Don’t get your hopes up if your first sleep study is negative for sleep apnea.

Better have a second sleep study done because the first one may have missed it.

Meyer et al’s report in the journal Chest states “that a single negative sleep study is insufficient to exclude OSA in patients with one or more clinical markers for the disease.”

Eleven patients had clinical features indicative of sleep apnea. The first sleep study for all 11 patients was negative. The second study was positive for six of the patients.

Six out of 11 patients’ first sleep study missed their obstructive sleep apnea. That’s not encouraging.

The study authors point out that it’s not clear why the sleep apnea was missed in those six patients. And the patients even had a high clinical suspicion for OSA.

Theory Why First-Time Sleep Study Might Miss Sleep Apnea

The authors speculate that pharyngeal resistance was not high enough on the baseline study for the patients to yield apnea or hypopnea events.

However, the resistance was high enough on the second night. Nevertheless, don’t take this to mean that pharyngeal resistance was normal on that first night.

Another speculation is that on the second night, the patients with positive results had more nasal blockage than they had on the first night.

Nasal congestion could affect absence or presence of apneas and hypopneas.

Next up is the idea that on the second night, the patients spent more time on their back, which encourages airway collapse due to gravity.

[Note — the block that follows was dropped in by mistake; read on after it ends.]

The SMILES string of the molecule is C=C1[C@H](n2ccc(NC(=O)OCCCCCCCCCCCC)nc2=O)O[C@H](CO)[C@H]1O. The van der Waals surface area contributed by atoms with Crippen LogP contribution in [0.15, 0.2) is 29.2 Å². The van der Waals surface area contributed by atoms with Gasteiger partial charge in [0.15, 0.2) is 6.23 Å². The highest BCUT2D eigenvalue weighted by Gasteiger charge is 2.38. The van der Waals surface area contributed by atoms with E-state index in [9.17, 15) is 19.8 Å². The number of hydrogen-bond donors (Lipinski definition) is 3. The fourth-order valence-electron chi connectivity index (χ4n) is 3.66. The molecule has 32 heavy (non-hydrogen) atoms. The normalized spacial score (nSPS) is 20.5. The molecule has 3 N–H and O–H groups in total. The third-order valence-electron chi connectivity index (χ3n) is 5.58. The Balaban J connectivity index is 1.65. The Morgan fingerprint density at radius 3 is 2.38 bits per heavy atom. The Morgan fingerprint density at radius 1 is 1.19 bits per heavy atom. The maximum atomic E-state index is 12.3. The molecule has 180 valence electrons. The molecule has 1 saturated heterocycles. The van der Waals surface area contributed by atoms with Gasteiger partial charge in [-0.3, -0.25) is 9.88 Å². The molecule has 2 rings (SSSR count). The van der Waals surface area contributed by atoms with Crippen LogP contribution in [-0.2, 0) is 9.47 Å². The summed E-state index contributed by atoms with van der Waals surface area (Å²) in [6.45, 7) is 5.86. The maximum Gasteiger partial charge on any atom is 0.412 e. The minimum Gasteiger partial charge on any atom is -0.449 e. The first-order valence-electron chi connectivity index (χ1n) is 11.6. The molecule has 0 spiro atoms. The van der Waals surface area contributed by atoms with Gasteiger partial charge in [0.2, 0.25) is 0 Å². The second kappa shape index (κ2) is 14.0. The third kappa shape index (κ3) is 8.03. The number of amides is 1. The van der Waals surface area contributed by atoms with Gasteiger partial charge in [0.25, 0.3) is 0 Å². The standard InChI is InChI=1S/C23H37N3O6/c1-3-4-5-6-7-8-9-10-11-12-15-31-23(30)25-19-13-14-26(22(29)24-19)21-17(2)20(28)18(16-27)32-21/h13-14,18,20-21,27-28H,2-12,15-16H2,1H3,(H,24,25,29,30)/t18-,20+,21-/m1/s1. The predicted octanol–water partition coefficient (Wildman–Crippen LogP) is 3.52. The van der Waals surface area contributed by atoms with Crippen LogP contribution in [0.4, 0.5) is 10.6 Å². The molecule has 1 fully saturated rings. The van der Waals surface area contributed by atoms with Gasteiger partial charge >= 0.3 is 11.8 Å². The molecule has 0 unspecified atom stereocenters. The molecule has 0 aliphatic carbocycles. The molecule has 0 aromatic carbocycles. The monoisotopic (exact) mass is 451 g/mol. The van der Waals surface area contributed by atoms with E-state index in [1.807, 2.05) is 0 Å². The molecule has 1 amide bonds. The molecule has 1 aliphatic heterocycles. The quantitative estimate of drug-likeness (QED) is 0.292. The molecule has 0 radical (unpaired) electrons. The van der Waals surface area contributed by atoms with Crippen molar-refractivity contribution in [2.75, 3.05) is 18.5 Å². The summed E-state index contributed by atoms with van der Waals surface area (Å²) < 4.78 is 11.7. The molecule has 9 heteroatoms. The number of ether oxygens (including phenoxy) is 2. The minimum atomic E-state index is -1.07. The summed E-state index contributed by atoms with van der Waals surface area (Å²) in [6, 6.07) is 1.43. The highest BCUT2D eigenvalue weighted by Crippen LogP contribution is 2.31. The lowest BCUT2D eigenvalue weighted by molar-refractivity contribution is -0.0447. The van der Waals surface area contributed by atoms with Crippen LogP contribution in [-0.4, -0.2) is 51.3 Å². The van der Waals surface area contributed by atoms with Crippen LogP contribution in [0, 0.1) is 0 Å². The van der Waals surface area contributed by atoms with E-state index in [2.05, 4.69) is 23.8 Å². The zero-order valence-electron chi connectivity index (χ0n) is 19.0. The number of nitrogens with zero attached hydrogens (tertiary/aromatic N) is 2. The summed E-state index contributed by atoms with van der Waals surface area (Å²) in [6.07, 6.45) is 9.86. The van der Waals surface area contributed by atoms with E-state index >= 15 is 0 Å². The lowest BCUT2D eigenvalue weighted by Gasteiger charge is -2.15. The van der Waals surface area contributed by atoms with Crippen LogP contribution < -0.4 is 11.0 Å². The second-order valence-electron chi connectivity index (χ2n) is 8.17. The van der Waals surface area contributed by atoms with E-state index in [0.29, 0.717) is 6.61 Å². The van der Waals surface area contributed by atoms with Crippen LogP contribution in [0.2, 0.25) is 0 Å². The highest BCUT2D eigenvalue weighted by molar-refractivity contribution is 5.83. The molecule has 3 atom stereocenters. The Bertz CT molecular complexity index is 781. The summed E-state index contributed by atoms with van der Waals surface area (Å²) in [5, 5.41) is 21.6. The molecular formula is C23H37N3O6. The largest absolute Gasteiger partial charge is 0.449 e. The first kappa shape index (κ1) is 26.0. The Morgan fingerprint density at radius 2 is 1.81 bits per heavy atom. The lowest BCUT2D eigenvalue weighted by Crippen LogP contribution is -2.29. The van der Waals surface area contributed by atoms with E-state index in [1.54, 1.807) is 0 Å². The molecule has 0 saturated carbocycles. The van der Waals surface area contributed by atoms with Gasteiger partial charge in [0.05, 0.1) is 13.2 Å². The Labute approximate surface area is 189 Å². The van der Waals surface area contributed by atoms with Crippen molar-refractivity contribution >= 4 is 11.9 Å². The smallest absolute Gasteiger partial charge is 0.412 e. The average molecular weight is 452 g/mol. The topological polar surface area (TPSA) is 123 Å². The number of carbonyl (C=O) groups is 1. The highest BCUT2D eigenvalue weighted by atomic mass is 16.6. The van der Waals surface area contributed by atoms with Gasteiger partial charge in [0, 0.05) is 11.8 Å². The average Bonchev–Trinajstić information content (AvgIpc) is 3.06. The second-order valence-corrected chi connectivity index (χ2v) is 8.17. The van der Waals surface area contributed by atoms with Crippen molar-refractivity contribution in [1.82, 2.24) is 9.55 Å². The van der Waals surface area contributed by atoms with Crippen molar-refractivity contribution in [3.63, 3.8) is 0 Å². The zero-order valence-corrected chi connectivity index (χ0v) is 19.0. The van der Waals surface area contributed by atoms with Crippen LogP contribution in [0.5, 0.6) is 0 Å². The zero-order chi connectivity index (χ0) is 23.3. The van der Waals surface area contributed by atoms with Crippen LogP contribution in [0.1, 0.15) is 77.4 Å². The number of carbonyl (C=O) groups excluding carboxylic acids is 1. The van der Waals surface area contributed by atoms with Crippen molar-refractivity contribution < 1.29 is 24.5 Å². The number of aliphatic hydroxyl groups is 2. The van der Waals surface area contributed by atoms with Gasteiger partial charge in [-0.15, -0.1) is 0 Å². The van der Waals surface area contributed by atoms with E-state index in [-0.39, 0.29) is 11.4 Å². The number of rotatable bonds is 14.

But the authors note that their study did not track body positions during the polysomnography.

Maybe the six patients had ingested alcohol prior to the study. Liquor relaxes the pharyngeal architecture, making it easier for the airway to collapse.

However, the patients had been instructed to avoid alcohol, and the study authors don’t believe that noncompliance with this instruction was a factor.

The authors also ruled out what they call a “first night effect,” in that the first time a person sleeps in a lab, they’re uptight and thus, their normal sleeping pattern is absent.

But the authors note that no difference in sleep parameters was evident.

So we now know that a first time sleep study is not to be taken as the gospel, as it can miss sleep apnea.

This then begs the question: How many negative sleep studies are required to confidently rule out obstructive sleep apnea?

The paper cites a study by Dean and Chaudhary in which three people were diagnosed with obstructive sleep apnea upon a third study – after two false negative ones. The criterion was that of over five events per hour.

Because of this, Meyer et al believes that it’s possible that a third study could have been positive for OSA in some of the patients who were negative for both nights.

The paper concludes that polysomnography can miss obstructive sleep apnea, even though it’s the gold standard for diagnosis.

Night to night variability exists with sleep disordered breathing, “raising the possibility of missing the diagnosis of this serious disease,” says the report.

“Our prospective study shows that a significant number of patients with OSA can be missed with one study alone.”

This is unnerving, especially since the study subjects all had presented with significant predictive clinical risk factors for OSA.

False Negative Sleep Study Not Related To…

• Sleep architecture
• Pattern of risk factors
• Interval between test nights
• Small amount of rapid eye movement (REM; dreaming stage) on the first night

What Missed Sleep Apnea by a Study
Might Be Influenced By…

• Absence or presence of nasal congestion
• Abnormal upper airway anatomy
• Disruptive environmental factors (e.g., increasing fatigue from workplace stress as the test date nears)

Source: journal.chestnet.org/article/S0012-3692(15)41604-6/pdf can study miss sleep apnea